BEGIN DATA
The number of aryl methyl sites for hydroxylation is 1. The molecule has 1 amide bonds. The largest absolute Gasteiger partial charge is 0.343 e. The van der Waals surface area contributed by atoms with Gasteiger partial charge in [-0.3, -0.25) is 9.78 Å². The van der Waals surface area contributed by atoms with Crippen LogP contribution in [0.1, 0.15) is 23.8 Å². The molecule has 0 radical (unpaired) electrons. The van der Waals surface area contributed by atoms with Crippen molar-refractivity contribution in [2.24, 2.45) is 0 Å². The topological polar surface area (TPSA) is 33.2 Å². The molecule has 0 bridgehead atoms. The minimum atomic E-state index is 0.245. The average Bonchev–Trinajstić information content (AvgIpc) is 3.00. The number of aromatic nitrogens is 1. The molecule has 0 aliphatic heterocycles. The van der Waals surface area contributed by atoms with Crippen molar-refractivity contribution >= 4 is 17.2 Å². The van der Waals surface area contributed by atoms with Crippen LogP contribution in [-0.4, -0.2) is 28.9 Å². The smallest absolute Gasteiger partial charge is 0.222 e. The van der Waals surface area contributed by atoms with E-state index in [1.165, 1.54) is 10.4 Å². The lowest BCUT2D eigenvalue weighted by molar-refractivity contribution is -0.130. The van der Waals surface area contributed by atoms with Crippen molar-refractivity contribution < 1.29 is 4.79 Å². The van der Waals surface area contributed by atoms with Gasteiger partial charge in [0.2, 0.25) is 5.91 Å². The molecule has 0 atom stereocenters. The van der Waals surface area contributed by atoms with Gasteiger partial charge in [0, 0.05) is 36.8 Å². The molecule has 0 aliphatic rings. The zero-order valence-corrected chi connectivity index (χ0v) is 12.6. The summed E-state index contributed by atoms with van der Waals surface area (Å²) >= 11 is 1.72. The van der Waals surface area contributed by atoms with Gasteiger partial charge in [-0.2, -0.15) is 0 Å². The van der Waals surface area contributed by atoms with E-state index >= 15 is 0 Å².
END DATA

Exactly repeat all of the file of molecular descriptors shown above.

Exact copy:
The number of aryl methyl sites for hydroxylation is 1. The molecule has 1 amide bonds. The largest absolute Gasteiger partial charge is 0.343 e. The van der Waals surface area contributed by atoms with Gasteiger partial charge in [-0.3, -0.25) is 9.78 Å². The van der Waals surface area contributed by atoms with Crippen LogP contribution in [0.1, 0.15) is 23.8 Å². The molecule has 0 radical (unpaired) electrons. The van der Waals surface area contributed by atoms with Crippen molar-refractivity contribution in [2.24, 2.45) is 0 Å². The topological polar surface area (TPSA) is 33.2 Å². The molecule has 0 bridgehead atoms. The minimum atomic E-state index is 0.245. The average Bonchev–Trinajstić information content (AvgIpc) is 3.00. The number of aromatic nitrogens is 1. The molecule has 0 aliphatic heterocycles. The van der Waals surface area contributed by atoms with Crippen molar-refractivity contribution >= 4 is 17.2 Å². The van der Waals surface area contributed by atoms with Crippen LogP contribution in [-0.4, -0.2) is 28.9 Å². The smallest absolute Gasteiger partial charge is 0.222 e. The van der Waals surface area contributed by atoms with E-state index in [1.165, 1.54) is 10.4 Å². The lowest BCUT2D eigenvalue weighted by molar-refractivity contribution is -0.130. The van der Waals surface area contributed by atoms with Crippen molar-refractivity contribution < 1.29 is 4.79 Å². The van der Waals surface area contributed by atoms with Gasteiger partial charge in [0.2, 0.25) is 5.91 Å². The molecule has 0 atom stereocenters. The van der Waals surface area contributed by atoms with Gasteiger partial charge in [0, 0.05) is 36.8 Å². The molecule has 0 aliphatic rings. The zero-order valence-corrected chi connectivity index (χ0v) is 12.6. The summed E-state index contributed by atoms with van der Waals surface area (Å²) >= 11 is 1.72. The van der Waals surface area contributed by atoms with Gasteiger partial charge in [-0.2, -0.15) is 0 Å². The van der Waals surface area contributed by atoms with E-state index >= 15 is 0 Å².